I spent 15 minutes with Bradford in the office of a Rams team executive after practice, and he gave me a pretty good snapshot of how the early days of his rookie NFL season are unfolding. He said he felt "overwhelmed'' at times during the first week of training camp, with his mind going "1,000 miles per hour.'' But the game is starting to slow down for him, and he's eager to take the field in Saturday night's scrimmage, because it marks the first time he'll be completely healthy in a game-type situation since the Sooners' 2009 season opener.

"I really haven't played a lot of football in the past year,'' said Bradford, who played in just three games as a senior, finishing only one thanks to two well-chronicled injuries to his throwing shoulder. "I think that's what makes (Saturday night) even more special. Some people look at it and say, 'Oh, it's just a scrimmage.' Me? It's the first opportunity I've had to play football since I've gotten hurt. That's exciting.''

Even Spagnuolo seemed excited by the obvious jump his young quarterback took Friday. Like any NFL head coach (outside of the Jets offices), "Spags'' isn't going to add fresh oxygen to the hype. But Bradford might have teased us all with a preview of things to come this season, and it was hard not to be wowed by his ridiculously accurate arm and quality decision-making. Spagnuolo confided to me that the Rams are putting their quarterbacks on a 35-second play clock in team drills at practice, and the rookie is more than keeping pace.

"That was a good day for him, his best practice,'' Spagnuolo said. "And I know you're probably thinking of the (touchdown passes), but there was a play that he got (the pass) out quick on a blitz that I think was just as incredible as what he did on the touchdown throws. He got the ball out quick all day. The play clock is speeding everything up and the tempo is good.

"One thing you've got to remember now is this is practice. I don't mean to be Allen Iverson here, but you're talking about the development of a quarterback, and there's a certain tempo of practice compared to a preseason game. But Saturday night's environment will be a little different for him. It'll be a good first step.''

While everybody is eager to learn when the Bradford era in St. Louis will start in earnest, meaning his ascension to the starting lineup, here's what I came away from my visit to Rams camp believing:

• St. Louis isn't going to run Bradford out there as its opening day starter against visiting Arizona unless the rookie's performance in the preseason justifies it. Just because they gave him $50 million guaranteed, they're not going to skewer the competition between him and Feeley to ensure the rookie wins it. But if it's close, with no clear-cut victor, the jump ball will clearly go to Bradford.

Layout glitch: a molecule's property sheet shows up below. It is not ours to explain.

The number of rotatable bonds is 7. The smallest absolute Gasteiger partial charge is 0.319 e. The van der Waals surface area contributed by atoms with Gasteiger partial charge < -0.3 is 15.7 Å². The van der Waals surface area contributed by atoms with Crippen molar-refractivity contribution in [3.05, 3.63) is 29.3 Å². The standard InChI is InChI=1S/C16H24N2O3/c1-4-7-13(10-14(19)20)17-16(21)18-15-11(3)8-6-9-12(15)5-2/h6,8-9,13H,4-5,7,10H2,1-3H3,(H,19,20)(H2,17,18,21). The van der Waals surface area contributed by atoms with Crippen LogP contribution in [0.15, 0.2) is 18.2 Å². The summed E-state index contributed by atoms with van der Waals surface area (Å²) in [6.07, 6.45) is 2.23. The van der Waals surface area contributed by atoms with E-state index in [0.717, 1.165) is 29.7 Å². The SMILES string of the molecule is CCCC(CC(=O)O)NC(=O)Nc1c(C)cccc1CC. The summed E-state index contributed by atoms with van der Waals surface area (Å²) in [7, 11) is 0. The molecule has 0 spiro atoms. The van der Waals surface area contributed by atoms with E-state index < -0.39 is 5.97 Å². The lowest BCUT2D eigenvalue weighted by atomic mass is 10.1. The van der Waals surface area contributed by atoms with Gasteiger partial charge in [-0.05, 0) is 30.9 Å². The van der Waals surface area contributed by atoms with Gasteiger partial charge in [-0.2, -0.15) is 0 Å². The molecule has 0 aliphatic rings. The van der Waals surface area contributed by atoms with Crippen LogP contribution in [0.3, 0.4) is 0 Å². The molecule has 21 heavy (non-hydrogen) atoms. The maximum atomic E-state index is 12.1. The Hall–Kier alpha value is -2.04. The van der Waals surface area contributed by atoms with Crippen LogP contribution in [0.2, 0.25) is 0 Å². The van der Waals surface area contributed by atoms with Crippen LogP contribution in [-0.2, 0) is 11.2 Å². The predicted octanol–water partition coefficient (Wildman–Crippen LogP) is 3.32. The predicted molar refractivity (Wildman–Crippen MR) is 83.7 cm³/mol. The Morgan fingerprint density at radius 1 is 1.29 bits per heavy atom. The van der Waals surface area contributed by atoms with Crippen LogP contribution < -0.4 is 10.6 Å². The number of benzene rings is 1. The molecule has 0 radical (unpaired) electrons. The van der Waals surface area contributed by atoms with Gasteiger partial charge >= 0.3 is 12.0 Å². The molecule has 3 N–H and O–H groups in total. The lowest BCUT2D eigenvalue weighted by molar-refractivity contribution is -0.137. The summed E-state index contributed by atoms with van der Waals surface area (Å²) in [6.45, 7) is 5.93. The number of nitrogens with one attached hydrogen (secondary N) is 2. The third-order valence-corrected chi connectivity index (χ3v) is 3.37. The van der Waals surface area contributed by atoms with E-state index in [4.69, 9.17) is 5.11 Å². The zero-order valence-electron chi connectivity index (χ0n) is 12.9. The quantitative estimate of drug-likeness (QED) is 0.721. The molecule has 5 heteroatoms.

• That said, the Rams went 1-15 last year and feel an obligation to the other 52 players on the 2010 team to play the quarterback who gives them the best shot to win games, especially early on. They can't afford year two of the Spagnuolo era to be just about the development of the team's franchise quarterback. Not with St. Louis going an NFL-worst 6-42 over the past three seasons.

• Feeley has gotten the vast majority of first-team reps so far in practice and he's having a very solid camp. His command and comfort level with the Rams' version of the West Coast offense is obvious, and he won't be easily displaced in the lineup by Bradford. I could see a scenario where Feeley starts the season at No. 1, and then gives way to Bradford by maybe Week 3 or 4. But I can also envision the momentum building in Bradford's favor from this point forward, with some credible preseason showings clinching the deal for him to be under center against the Cardinals.

As good as Bradford looked Friday, maybe the best news for Rams fans is how he's approaching his quarterback competition with Feeley. Bradford is adamant that it won't be a coronation. He refuses to assume the mantle of franchise savior, and has consistently deferred to his more experienced fellow quarterbacks, Feeley and No. 3 Keith Null. Everyone I talked to at the Rams camp had a story for me of how Bradford gets it, and wants nothing more than to find his place on this team without fanfare or self-importance.

"That's just part of my personality, but I do feel that way because I haven't done anything in this league yet,'' Bradford said earnestly. "I realize everything has to be earned. I don't want anything given to me. I don't want any reps given to me. I don't want to play because I'm the No. 1 pick. I want to play because the coaches and staff feel that I'm the guy who gives us the best chance to win. That's kind of my approach to everything.''

When the Rams told Bradford that the St. Louis Cardinals wanted to invite him to a game and have him introduced to the crowd, he agreed to do it only on the condition that he went with both Feeley and Null and they all got the same introduction. When Bradford, a very good golfer, was invited to play with other NFL players at the American Century Championship Celebrity Golf tourney last month in Lake Tahoe, he declined, saying he didn't feel it was right for him to participate having never taken an NFL snap.

And as Spagnuolo tells it, Bradford also showed pitch-perfect judgment when he agreed to play in announcer Joe Buck's charity golf tournament in St. Louis the day after the Rams' rookie mini-camp closed, providing he had clubs that were supplied by his agents and playing partners that day, Tom Condon and Ben Dogra.

The reason? "Sam said 'I'm not showing up at my first mini-camp, coming off the plane with my golf clubs,''' Spagnuolo said. "Some guys would have not thought like that. With Sam, all those signs are quality signs. We've talked about what he should concentrate on is being the best teammate he can be and the best player he can be. And he is.''